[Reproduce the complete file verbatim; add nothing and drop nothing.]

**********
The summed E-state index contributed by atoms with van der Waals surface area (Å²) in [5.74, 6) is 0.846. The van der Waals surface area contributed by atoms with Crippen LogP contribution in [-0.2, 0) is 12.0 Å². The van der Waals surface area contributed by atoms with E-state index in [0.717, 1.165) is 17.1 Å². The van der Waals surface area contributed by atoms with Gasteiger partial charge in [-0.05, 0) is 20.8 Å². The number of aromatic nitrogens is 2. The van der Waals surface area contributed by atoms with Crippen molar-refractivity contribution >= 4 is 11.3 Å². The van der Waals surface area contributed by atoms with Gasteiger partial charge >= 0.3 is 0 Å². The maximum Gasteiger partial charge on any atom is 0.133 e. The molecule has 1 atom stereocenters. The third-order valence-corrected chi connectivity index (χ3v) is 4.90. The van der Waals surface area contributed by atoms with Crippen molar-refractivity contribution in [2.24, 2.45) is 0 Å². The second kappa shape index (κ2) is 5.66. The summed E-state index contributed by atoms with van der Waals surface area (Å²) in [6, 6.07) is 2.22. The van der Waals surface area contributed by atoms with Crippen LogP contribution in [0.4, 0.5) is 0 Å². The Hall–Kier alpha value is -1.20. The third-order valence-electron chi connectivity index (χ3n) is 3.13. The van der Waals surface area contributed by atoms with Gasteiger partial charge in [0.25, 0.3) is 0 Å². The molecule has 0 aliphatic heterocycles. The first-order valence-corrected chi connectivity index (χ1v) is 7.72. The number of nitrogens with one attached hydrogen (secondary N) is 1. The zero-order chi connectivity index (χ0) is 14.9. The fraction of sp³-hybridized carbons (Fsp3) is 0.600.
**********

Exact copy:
The summed E-state index contributed by atoms with van der Waals surface area (Å²) in [5.74, 6) is 0.846. The van der Waals surface area contributed by atoms with Crippen LogP contribution in [-0.2, 0) is 12.0 Å². The van der Waals surface area contributed by atoms with E-state index in [0.717, 1.165) is 17.1 Å². The van der Waals surface area contributed by atoms with Gasteiger partial charge in [-0.05, 0) is 20.8 Å². The number of aromatic nitrogens is 2. The van der Waals surface area contributed by atoms with Crippen molar-refractivity contribution >= 4 is 11.3 Å². The van der Waals surface area contributed by atoms with Gasteiger partial charge >= 0.3 is 0 Å². The maximum Gasteiger partial charge on any atom is 0.133 e. The molecule has 1 atom stereocenters. The third-order valence-corrected chi connectivity index (χ3v) is 4.90. The van der Waals surface area contributed by atoms with Crippen molar-refractivity contribution in [2.24, 2.45) is 0 Å². The second kappa shape index (κ2) is 5.66. The summed E-state index contributed by atoms with van der Waals surface area (Å²) in [6, 6.07) is 2.22. The van der Waals surface area contributed by atoms with Crippen LogP contribution in [0.4, 0.5) is 0 Å². The Hall–Kier alpha value is -1.20. The third-order valence-electron chi connectivity index (χ3n) is 3.13. The van der Waals surface area contributed by atoms with Gasteiger partial charge in [0.25, 0.3) is 0 Å². The molecule has 0 aliphatic heterocycles. The first-order valence-corrected chi connectivity index (χ1v) is 7.72. The number of nitrogens with one attached hydrogen (secondary N) is 1. The zero-order chi connectivity index (χ0) is 14.9. The fraction of sp³-hybridized carbons (Fsp3) is 0.600.